If such a thing is really desired, then instead of hashing, you might consider building the strings from a numeric input value at runtime.
The advantage is that as pointed out by @Philipp, it is somewhat pointless to try and hide codes in the executable if you can expect them being posted on the internet anyway. Hashed or not, the same word found on the internet and entered into the game will give the same hash and will work either way.
Except... except if someone else's code doesn't work for you. Which you can trivially do -- not 100% tamper-proof but reasonably hard to work around for the average user. Anything as simple as the "Online Elven name generator" will do (can be arbitrarily simple, really doesn't need much of a markov text gen engine, pulling 4-5 syllables from a random list is good enough).
Just generate a somewhat user-specific or machine-specific number, it doesn't even have to be perfectly unique or very tamper-resistant. Something that is likely different for most people, and unlikely to change regularly, e.g. the computer's network name, the MAC address, or the GUID of the system disk drive, whatever (the GPU serial number might be a very bad idea since users are likely to upgrade GPUs). Add to that the numeric code the unlock code refers to, and feed that into your word generator. But be prepared to answer support queries when players use two computers or change their network card (which is unusual, but not impossible). It might be a good plan to only generate the random ID once, and store it with the game's settings. That way, at least it doesn't break existing installations on the same machine if something changes.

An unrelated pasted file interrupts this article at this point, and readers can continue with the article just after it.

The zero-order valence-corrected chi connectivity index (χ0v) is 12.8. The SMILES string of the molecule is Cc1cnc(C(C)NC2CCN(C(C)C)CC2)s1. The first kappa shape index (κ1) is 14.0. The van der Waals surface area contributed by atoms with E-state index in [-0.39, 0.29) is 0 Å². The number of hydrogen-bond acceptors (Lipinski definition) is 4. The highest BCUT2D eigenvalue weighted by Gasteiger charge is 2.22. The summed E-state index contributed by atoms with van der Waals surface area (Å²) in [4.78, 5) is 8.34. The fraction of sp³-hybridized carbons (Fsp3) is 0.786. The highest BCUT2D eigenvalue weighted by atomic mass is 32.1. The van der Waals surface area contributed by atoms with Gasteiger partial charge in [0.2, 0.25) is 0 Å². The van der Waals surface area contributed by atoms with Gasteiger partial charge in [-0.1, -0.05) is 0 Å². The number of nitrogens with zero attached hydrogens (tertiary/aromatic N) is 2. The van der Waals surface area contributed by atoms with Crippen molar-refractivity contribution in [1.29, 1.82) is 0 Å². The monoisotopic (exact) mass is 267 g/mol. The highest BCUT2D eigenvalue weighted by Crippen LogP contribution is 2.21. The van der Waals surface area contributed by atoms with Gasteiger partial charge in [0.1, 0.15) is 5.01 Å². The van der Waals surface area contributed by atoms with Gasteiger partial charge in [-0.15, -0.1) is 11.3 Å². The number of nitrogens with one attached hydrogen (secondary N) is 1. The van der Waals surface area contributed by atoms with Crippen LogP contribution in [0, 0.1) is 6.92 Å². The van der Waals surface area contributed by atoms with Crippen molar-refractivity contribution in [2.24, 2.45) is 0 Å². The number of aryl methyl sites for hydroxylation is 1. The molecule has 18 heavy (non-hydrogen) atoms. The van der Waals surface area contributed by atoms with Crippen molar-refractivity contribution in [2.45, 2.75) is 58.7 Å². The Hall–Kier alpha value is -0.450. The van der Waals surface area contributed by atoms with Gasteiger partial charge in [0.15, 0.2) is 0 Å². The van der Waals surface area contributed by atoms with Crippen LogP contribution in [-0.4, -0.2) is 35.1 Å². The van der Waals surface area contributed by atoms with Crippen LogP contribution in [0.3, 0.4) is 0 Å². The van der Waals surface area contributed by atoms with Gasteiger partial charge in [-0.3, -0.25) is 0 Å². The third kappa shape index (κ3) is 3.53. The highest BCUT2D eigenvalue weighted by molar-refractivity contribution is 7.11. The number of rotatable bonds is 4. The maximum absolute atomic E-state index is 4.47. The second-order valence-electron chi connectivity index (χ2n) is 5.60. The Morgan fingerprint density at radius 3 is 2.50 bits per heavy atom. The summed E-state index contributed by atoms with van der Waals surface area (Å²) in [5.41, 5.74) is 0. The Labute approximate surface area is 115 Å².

Or, you might just use the game's serial number which is unique and will work if the user changes hardware (ironically, however, this might promote pirating since shared unlock codes work for pirated serials but not for legitimate customers!).
Note that preventing users from cheating is not necessarily a good thing. In an offline (i.e. non-competetive game) it's usually no problem if the user cheats and gets the codes from somewhere rather than from playing. He is only cheating himself. Who cares.
On the other hand, getting too much in their way if they really wish to cheat is a great opportunity for completely pissing off paying customers.
So... before you do something that way, think very thoroughly whether you really want that, and what you want. Quite possibly, having human readable strings (or trivially made "unreadable" with xor) is just good enough and indeed preferrable.